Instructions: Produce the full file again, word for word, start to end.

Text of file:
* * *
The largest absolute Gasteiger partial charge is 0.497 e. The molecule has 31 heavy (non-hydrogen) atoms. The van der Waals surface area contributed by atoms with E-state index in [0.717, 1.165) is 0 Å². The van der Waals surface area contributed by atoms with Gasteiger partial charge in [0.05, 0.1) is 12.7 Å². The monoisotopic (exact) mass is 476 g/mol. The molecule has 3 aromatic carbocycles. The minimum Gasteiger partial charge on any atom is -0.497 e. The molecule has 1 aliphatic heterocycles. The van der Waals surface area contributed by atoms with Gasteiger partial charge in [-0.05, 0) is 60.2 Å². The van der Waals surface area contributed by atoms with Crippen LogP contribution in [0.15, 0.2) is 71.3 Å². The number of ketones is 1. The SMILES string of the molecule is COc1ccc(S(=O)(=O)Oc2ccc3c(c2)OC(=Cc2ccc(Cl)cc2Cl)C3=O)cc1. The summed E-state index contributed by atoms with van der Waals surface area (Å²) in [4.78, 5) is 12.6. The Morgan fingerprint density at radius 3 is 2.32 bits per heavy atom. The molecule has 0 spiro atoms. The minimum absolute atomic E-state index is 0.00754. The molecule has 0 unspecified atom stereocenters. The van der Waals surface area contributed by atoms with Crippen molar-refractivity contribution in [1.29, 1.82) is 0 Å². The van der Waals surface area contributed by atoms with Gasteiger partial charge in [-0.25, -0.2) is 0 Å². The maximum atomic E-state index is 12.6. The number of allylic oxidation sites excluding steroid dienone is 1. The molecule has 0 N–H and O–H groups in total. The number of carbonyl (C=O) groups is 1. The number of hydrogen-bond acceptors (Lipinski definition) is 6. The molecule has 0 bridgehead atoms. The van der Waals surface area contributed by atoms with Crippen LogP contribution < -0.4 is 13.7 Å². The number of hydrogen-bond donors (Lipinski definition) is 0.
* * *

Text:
The largest absolute Gasteiger partial charge is 0.497 e. The molecule has 31 heavy (non-hydrogen) atoms. The van der Waals surface area contributed by atoms with E-state index in [0.717, 1.165) is 0 Å². The van der Waals surface area contributed by atoms with Gasteiger partial charge in [0.05, 0.1) is 12.7 Å². The monoisotopic (exact) mass is 476 g/mol. The molecule has 3 aromatic carbocycles. The minimum Gasteiger partial charge on any atom is -0.497 e. The molecule has 1 aliphatic heterocycles. The van der Waals surface area contributed by atoms with Gasteiger partial charge in [-0.05, 0) is 60.2 Å². The van der Waals surface area contributed by atoms with Crippen LogP contribution in [0.15, 0.2) is 71.3 Å². The number of ketones is 1. The SMILES string of the molecule is COc1ccc(S(=O)(=O)Oc2ccc3c(c2)OC(=Cc2ccc(Cl)cc2Cl)C3=O)cc1. The summed E-state index contributed by atoms with van der Waals surface area (Å²) in [4.78, 5) is 12.6. The Morgan fingerprint density at radius 3 is 2.32 bits per heavy atom. The molecule has 0 spiro atoms. The minimum absolute atomic E-state index is 0.00754. The molecule has 0 unspecified atom stereocenters. The van der Waals surface area contributed by atoms with Crippen molar-refractivity contribution in [1.29, 1.82) is 0 Å². The van der Waals surface area contributed by atoms with Gasteiger partial charge in [-0.25, -0.2) is 0 Å². The maximum atomic E-state index is 12.6. The number of allylic oxidation sites excluding steroid dienone is 1. The molecule has 0 N–H and O–H groups in total. The number of carbonyl (C=O) groups is 1. The number of hydrogen-bond acceptors (Lipinski definition) is 6. The molecule has 0 bridgehead atoms. The van der Waals surface area contributed by atoms with Crippen LogP contribution < -0.4 is 13.7 Å². The number of hydrogen-bond donors (Lipinski definition) is 0.